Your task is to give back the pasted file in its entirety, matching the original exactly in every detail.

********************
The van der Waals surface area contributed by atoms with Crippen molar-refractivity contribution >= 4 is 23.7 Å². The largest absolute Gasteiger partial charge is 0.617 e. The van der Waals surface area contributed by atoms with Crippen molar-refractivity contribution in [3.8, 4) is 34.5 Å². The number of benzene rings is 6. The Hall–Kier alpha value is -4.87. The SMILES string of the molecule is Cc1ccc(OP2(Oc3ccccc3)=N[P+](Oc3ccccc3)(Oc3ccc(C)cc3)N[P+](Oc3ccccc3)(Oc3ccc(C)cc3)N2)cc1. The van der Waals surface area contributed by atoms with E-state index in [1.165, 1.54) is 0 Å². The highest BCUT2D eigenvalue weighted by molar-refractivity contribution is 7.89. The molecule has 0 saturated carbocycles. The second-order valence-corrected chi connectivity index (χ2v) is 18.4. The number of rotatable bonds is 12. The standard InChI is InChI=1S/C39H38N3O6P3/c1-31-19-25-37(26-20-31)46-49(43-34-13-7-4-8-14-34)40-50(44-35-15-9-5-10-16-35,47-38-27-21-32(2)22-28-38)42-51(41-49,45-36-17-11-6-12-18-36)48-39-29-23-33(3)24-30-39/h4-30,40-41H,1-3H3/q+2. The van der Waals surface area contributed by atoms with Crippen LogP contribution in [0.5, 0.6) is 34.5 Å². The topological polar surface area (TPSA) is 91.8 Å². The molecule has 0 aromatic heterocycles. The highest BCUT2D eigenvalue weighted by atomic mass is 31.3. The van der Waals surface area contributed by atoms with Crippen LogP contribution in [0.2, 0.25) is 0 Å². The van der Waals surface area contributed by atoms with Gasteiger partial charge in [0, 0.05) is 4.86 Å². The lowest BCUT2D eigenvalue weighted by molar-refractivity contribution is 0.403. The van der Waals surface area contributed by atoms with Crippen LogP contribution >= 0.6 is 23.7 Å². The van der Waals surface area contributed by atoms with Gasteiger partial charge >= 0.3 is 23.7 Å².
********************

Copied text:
The van der Waals surface area contributed by atoms with Crippen molar-refractivity contribution >= 4 is 23.7 Å². The largest absolute Gasteiger partial charge is 0.617 e. The van der Waals surface area contributed by atoms with Crippen molar-refractivity contribution in [3.8, 4) is 34.5 Å². The number of benzene rings is 6. The Hall–Kier alpha value is -4.87. The SMILES string of the molecule is Cc1ccc(OP2(Oc3ccccc3)=N[P+](Oc3ccccc3)(Oc3ccc(C)cc3)N[P+](Oc3ccccc3)(Oc3ccc(C)cc3)N2)cc1. The van der Waals surface area contributed by atoms with E-state index in [1.165, 1.54) is 0 Å². The highest BCUT2D eigenvalue weighted by molar-refractivity contribution is 7.89. The molecule has 0 saturated carbocycles. The second-order valence-corrected chi connectivity index (χ2v) is 18.4. The number of rotatable bonds is 12. The standard InChI is InChI=1S/C39H38N3O6P3/c1-31-19-25-37(26-20-31)46-49(43-34-13-7-4-8-14-34)40-50(44-35-15-9-5-10-16-35,47-38-27-21-32(2)22-28-38)42-51(41-49,45-36-17-11-6-12-18-36)48-39-29-23-33(3)24-30-39/h4-30,40-41H,1-3H3/q+2. The van der Waals surface area contributed by atoms with Crippen LogP contribution in [0.5, 0.6) is 34.5 Å². The topological polar surface area (TPSA) is 91.8 Å². The molecule has 0 aromatic heterocycles. The highest BCUT2D eigenvalue weighted by atomic mass is 31.3. The van der Waals surface area contributed by atoms with Crippen LogP contribution in [0.2, 0.25) is 0 Å². The van der Waals surface area contributed by atoms with Gasteiger partial charge in [0, 0.05) is 4.86 Å². The lowest BCUT2D eigenvalue weighted by molar-refractivity contribution is 0.403. The van der Waals surface area contributed by atoms with Crippen LogP contribution >= 0.6 is 23.7 Å². The van der Waals surface area contributed by atoms with Gasteiger partial charge >= 0.3 is 23.7 Å².